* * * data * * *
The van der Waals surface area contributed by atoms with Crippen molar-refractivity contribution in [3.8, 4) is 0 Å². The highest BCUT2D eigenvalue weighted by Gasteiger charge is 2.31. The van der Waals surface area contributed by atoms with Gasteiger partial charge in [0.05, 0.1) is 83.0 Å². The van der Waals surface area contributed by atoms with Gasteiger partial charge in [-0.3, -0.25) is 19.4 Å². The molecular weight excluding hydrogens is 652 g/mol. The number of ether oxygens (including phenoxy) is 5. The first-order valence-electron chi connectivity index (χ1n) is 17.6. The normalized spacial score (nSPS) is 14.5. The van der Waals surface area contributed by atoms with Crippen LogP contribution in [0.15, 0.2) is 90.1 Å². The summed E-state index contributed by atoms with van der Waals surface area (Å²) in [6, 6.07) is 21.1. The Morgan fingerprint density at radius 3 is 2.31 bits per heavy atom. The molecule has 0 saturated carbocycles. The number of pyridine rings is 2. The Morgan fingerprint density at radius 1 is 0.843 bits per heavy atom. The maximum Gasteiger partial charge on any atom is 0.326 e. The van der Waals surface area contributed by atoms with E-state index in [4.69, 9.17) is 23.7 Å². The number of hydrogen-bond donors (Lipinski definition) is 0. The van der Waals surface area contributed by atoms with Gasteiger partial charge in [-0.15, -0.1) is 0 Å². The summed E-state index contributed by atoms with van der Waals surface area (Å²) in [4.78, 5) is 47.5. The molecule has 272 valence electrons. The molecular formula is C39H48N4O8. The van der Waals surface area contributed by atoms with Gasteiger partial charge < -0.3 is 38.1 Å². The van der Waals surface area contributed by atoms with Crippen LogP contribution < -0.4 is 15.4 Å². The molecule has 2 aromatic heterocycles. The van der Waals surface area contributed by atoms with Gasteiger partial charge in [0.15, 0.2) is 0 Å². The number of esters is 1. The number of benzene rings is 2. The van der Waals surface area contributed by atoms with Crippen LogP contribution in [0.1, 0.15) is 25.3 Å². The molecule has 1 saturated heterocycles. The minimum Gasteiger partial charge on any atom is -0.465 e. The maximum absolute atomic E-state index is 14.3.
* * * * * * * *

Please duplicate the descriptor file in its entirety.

The van der Waals surface area contributed by atoms with Crippen molar-refractivity contribution in [3.8, 4) is 0 Å². The highest BCUT2D eigenvalue weighted by Gasteiger charge is 2.31. The van der Waals surface area contributed by atoms with Gasteiger partial charge in [0.05, 0.1) is 83.0 Å². The van der Waals surface area contributed by atoms with Gasteiger partial charge in [-0.3, -0.25) is 19.4 Å². The molecular weight excluding hydrogens is 652 g/mol. The number of ether oxygens (including phenoxy) is 5. The first-order valence-electron chi connectivity index (χ1n) is 17.6. The normalized spacial score (nSPS) is 14.5. The van der Waals surface area contributed by atoms with Crippen LogP contribution in [0.15, 0.2) is 90.1 Å². The summed E-state index contributed by atoms with van der Waals surface area (Å²) in [6, 6.07) is 21.1. The Morgan fingerprint density at radius 3 is 2.31 bits per heavy atom. The molecule has 0 saturated carbocycles. The number of pyridine rings is 2. The Morgan fingerprint density at radius 1 is 0.843 bits per heavy atom. The maximum Gasteiger partial charge on any atom is 0.326 e. The van der Waals surface area contributed by atoms with E-state index in [4.69, 9.17) is 23.7 Å². The number of hydrogen-bond donors (Lipinski definition) is 0. The van der Waals surface area contributed by atoms with Gasteiger partial charge in [-0.15, -0.1) is 0 Å². The summed E-state index contributed by atoms with van der Waals surface area (Å²) in [4.78, 5) is 47.5. The molecule has 272 valence electrons. The molecular formula is C39H48N4O8. The van der Waals surface area contributed by atoms with Gasteiger partial charge < -0.3 is 38.1 Å². The van der Waals surface area contributed by atoms with Crippen LogP contribution < -0.4 is 15.4 Å². The molecule has 2 aromatic heterocycles. The van der Waals surface area contributed by atoms with Gasteiger partial charge in [0.15, 0.2) is 0 Å². The number of esters is 1. The number of benzene rings is 2. The van der Waals surface area contributed by atoms with Crippen LogP contribution in [0.1, 0.15) is 25.3 Å². The molecule has 1 saturated heterocycles. The minimum Gasteiger partial charge on any atom is -0.465 e. The maximum absolute atomic E-state index is 14.3.